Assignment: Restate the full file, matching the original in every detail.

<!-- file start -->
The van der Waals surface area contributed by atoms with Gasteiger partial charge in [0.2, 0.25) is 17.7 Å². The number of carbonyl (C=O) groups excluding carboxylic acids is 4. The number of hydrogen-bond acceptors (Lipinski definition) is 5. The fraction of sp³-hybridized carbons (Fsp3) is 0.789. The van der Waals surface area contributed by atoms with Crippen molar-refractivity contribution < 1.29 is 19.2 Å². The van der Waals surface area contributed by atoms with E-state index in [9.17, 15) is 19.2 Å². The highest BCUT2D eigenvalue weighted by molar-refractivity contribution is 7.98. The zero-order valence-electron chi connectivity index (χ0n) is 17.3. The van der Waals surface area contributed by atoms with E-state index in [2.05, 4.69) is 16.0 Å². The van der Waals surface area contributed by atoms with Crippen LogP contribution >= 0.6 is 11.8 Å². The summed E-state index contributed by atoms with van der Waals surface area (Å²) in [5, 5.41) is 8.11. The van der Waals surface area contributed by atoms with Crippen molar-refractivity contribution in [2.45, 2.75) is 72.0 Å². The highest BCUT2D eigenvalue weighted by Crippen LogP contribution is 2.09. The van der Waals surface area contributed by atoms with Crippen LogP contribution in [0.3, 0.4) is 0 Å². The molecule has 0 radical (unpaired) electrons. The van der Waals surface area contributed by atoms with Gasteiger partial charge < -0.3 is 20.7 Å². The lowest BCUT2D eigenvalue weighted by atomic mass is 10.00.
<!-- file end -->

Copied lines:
The van der Waals surface area contributed by atoms with Gasteiger partial charge in [0.2, 0.25) is 17.7 Å². The number of carbonyl (C=O) groups excluding carboxylic acids is 4. The number of hydrogen-bond acceptors (Lipinski definition) is 5. The fraction of sp³-hybridized carbons (Fsp3) is 0.789. The van der Waals surface area contributed by atoms with Crippen molar-refractivity contribution < 1.29 is 19.2 Å². The van der Waals surface area contributed by atoms with E-state index in [9.17, 15) is 19.2 Å². The highest BCUT2D eigenvalue weighted by molar-refractivity contribution is 7.98. The zero-order valence-electron chi connectivity index (χ0n) is 17.3. The van der Waals surface area contributed by atoms with E-state index in [2.05, 4.69) is 16.0 Å². The van der Waals surface area contributed by atoms with Crippen LogP contribution >= 0.6 is 11.8 Å². The summed E-state index contributed by atoms with van der Waals surface area (Å²) in [5, 5.41) is 8.11. The van der Waals surface area contributed by atoms with Crippen molar-refractivity contribution in [2.45, 2.75) is 72.0 Å². The highest BCUT2D eigenvalue weighted by Crippen LogP contribution is 2.09. The van der Waals surface area contributed by atoms with Crippen LogP contribution in [0.3, 0.4) is 0 Å². The molecule has 0 radical (unpaired) electrons. The van der Waals surface area contributed by atoms with Gasteiger partial charge < -0.3 is 20.7 Å². The lowest BCUT2D eigenvalue weighted by atomic mass is 10.00.